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Thread: Gary & Rhinestone's Thread on Burial and Resurrection of Christ

  1. #11
    tWebber
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    Quote Originally Posted by RhinestoneCowboy View Post
    I don't. I'm just pointing out the implications of Christian origins if you actually examine what the texts say and apply logic to them.

    My point in that post was to show that the vision is still subjective to Paul because only he "sees" Jesus (even though it doesn't actually
    say anyone saw Jesus, but rather it only details a bright light and a disembodied voice) but anyway, the others don't "see" Jesus and are
    not blinded (they don't hear or see the vision properly) so this by definition makes the full effect of the vision subjective to Paul.
    Okay, so if we assume Paul saw and heard a vision only, then what?

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  3. #12
    tWebber RhinestoneCowboy's Avatar
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    Quote Originally Posted by seanD View Post
    Okay, so if we assume Paul saw and heard a vision only, then what?
    The appearance to Paul was a vision and he places this vision in the same list of the other appearances without distinction in 1 Cor 15:5-8.
    Therefore, we must at least accept the possibility that the other "appearances" were understood to be some type of "vision" as well. Make
    sense?

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  5. #13
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    Quote Originally Posted by RhinestoneCowboy View Post
    The appearance to Paul was a vision and he places this vision in the same list of the other appearances without distinction in 1 Cor 15:5-8.
    Therefore, we must at least accept the possibility that the other "appearances" were understood to be some type of "vision" as well. Make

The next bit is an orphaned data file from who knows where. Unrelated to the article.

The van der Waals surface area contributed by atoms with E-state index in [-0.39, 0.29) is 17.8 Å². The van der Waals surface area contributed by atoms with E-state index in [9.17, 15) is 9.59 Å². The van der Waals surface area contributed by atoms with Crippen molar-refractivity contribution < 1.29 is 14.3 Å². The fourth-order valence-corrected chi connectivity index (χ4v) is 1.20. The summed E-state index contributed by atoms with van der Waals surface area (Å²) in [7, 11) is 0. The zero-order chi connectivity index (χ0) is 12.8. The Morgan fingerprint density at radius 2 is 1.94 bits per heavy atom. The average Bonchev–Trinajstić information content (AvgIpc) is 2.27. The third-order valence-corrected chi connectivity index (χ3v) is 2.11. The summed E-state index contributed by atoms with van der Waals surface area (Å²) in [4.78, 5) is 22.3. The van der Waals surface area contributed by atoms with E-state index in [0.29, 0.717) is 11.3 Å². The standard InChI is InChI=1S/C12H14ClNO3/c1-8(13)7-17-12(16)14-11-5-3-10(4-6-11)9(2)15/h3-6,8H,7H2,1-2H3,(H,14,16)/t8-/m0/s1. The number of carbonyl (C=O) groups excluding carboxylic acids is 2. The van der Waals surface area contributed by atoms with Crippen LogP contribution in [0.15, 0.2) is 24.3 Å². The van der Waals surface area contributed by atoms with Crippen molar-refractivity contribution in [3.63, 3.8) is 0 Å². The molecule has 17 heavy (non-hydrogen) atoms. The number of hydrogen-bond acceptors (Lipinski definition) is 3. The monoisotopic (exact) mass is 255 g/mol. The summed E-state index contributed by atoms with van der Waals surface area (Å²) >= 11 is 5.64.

sense?
    Not really because that logic doesn't make sense to me. So your argument goes like this: since Paul wasn't specific about the appearances they all had, they therefore must have all had the same appearances as Paul did? Is there a reason you feel Paul would have been specific if we assume the appearances were in fact different?

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    Quote Originally Posted by RhinestoneCowboy View Post
    This is a possible interpretation but it is not necessitated by the text. Usually, people are guilty of reading into Paul the later accounts of the empty tomb and physical corpse
    revivification that appears in the gospels but is actually nowhere found in Paul's letters. They just assume it must be there because the texts must harmonize somehow.

    Paul makes it clear in the preceding verse 1 Cor 15:40 that there are two different types of bodies.

    "There are also heavenly bodies and there are earthly bodies; but the splendor of the heavenly bodies is one kind, and the splendor of the earthly bodies is another."

    He then follows through with this same idea again in 1 Cor 15:44.

    "it is sown a natural body, it is raised a spiritual body. If there is a natural body, there is also a spiritual body."

    So since Paul makes it clear that there are different types of bodies, this must be taken into account when analyzing the rest of the text.

    This heavenly exchange of bodies is further emphasized by Paul in 2 Cor 5:1-4.